"Where in the world is Tsuge? How could he be missing in this critical time! We’re up to our necks here! What?! His child is about to be born, so he went to the hospital? How could he go and have a child like this, during our time of need! Idiot!"
- A funny-but-not-really crunch-time quote from Mega Man X's development
Crunch has been with us since development teams began to make games, and a 20 year-old story that also happens to give us a window into what it was like at Capcom during the golden era of its Super Nintendo game development has surfaced.
Shmupulations, a site devoted to translating classic Japanese interviews and gaming ephemera, has posted a development diary taken from the liner notes for a 1994 CD soundtrack to Mega Man X, Capcom's SNES classic. It's a rare look inside a development studio of the time -- and one renowned for both quality and quantity.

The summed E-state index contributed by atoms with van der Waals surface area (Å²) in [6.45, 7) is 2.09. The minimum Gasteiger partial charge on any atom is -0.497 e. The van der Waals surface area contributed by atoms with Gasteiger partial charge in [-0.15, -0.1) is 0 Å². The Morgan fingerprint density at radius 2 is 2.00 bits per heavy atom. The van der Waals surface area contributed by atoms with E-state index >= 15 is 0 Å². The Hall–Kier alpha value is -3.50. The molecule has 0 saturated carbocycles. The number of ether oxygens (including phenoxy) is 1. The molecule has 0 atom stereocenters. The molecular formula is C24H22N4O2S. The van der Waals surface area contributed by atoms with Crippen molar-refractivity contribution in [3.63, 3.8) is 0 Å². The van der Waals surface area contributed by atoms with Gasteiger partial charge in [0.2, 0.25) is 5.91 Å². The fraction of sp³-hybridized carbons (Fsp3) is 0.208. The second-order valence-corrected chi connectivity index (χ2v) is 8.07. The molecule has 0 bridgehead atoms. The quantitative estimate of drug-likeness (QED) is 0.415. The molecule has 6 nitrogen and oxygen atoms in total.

"You see, in the Capcom Consumer division, the Rockman series was the most dreaded of the three 'instant death' series (along with Ghosts and Goblins and any Disney game). If you were assigned it, you could kiss your freedom goodbye. And now it had come to me..."
These are the words of Keiji Inafune -- the developer with the closest association to the Mega Man franchise (known as Rockman in Japan) and later the company's head of R&D (and now an independent developer.)
The development diary is worth a read -- it documents (in an exaggerated way) the working conditions at a prominent developer on a landmark game, and is a slice of history we don't often get to see. The game itself was released in Japan at the tail end of 1993, reaching the West in 1994.